The Ontology for Provenance and Plans (P-Plan) is an extension of the PROV-O ontology [PROV-O] created to represent the plans that guided the execution of scientific processes. P-Plan describes how the plans are composed and their correspondence to provenance records that describe the execution itself.
The latest OWL encoding of the P-Plan Ontology can be found here
P-Plan is an OWL2 ontology developed to describe abstract scientific workflows as plans and link them to their past executions.
P-Plan extends the W3C PROV-O Ontology [PROV-O], which encodes the W3C PROV
data model [PROV-DM]. PROV-DM describes the provenance
of objects (
prov:Entities) as a record of assertions about the steps (
prov:Activities) that generated them and the entities used in those steps.
Provenance describes past execution, but does not offer a vocabulary to express the plan that the execution was supposed to follow.
As an example, provenance vocabularies are appropriate for describing assays once they are executed, but are not designed to describe protocols. Therefore, in addition to the provenance record, it is often desirable to publish the plan that was followed during the execution. This would allow the provenance record to include what was envisioned would happen prior to the execution.
Publishing the plan has several benefits:
Acknowledging this need, PROV includes the term “
prov:Plan”. However, it does not elaborate any further how plans can be described or
related to other provenance elements of the execution, which is precisely the scope of the P-Plan ontology.
This document specifies the classes and properties of the P-Plan ontology.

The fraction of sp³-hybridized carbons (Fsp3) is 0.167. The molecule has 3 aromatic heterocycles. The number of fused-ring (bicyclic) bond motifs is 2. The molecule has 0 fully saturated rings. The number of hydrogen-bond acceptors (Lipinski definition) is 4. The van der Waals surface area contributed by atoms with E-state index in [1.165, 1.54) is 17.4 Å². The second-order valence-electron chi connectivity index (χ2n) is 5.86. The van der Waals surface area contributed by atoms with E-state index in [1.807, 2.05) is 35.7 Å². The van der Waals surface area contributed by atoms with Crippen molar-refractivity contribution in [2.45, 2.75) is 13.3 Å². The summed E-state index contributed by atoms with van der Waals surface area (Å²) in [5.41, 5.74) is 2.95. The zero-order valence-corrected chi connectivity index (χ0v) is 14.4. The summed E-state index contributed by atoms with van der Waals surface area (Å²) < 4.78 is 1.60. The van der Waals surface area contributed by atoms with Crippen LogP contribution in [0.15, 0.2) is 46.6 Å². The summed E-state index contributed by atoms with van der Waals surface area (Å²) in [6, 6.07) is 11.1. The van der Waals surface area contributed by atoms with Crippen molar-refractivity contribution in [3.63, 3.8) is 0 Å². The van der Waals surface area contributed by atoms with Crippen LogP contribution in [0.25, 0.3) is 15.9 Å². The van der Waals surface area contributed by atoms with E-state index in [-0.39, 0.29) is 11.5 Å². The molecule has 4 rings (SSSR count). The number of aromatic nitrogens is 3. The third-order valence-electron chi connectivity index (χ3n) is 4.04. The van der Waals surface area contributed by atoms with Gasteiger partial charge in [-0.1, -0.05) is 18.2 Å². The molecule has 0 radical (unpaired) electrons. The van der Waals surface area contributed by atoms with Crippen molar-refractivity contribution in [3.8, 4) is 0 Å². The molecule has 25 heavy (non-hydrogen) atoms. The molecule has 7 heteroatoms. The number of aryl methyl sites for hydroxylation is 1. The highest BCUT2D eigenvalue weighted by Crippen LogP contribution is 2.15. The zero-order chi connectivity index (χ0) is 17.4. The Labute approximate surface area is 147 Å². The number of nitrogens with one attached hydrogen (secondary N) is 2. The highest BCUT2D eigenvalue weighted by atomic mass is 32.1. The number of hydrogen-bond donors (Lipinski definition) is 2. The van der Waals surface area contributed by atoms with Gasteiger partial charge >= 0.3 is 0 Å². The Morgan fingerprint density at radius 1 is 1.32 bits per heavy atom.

P-Plan extends PROV to link the provenance traces to their plan descriptions. The next tables summarize the classes and properties that have been used to extend or complement the PROV-O Starting Point Terms to our domain. No dataproperties are included, because P-Plan doesn't define any:
P-plan uses PROV to represent the provenance of the execution and extends it to link it to the different parts of the plan.
PROV describes the usage and generation of entities through two main properties:
(an Entity wasGeneratedBy an Activity) and
prov:used (an Activity used an Entity for the execution).
The agents responsible for the execution are linked to the activity as
prov:Agent with the property
prov:wasAssociatedWith. All properties can be qualified with
prov:Roles. Provenance assertions can be
prov:Bundles, so that provenance can be asserted for the bundle.
In PROV plans are defined as entities associated with an agent and an activity. PROV does not specify anything further about plans and how they correspond to parts of the execution, as it is considered out of the scope of the model for provenance
Figure 1 shows an overview of P-PLAN and how it relates to PROV assertions,
showing plans at the top and plan executions at the bottom.
The provenance of the execution is entirely captured with PROV. Entity, activity and bundle concepts are subclasses
of PROV classes (
p-plan:Activity) to be able
to represent their relationship with the parts of the plan (p-plan:correspondsToStep property for activities,
p-plan:correspondsToVariable property for entities and
prov:wasDerivedFrom to connect
the bundle representing the execution to the plan).
p-plan:Plan is a subclass of
p-plan:Steps represent the planned execution
activities. Plan steps may be bound to a specific executable step or refer to a class of steps, providing an abstraction
layer over the execution. As a result, a plan step could be carried out in different ways in different executions
of the same plan. In addition, a step may not have a corresponding activity, for example if there is an execution failure.
p-plan:Variables represent the inputs of the steps and can have proper-ties (i.e., type, restrictions, metadata, etc.).
p-plan:Variables as input and
p-plan:Variables are output of
p-plan:Steps. Both of them are associated to
p-plan:Plan. The relation of the plan with agents and activities is not specified P-PLAN, since it can be modeled with PROV
a prov:Entity, so its provenance can be modeled with PROV.
We would like thank Varun Ratnakar for his help and his technical support and Silvio Peroni for developing LODE, tool used to create part of the cross-reference sections of this document.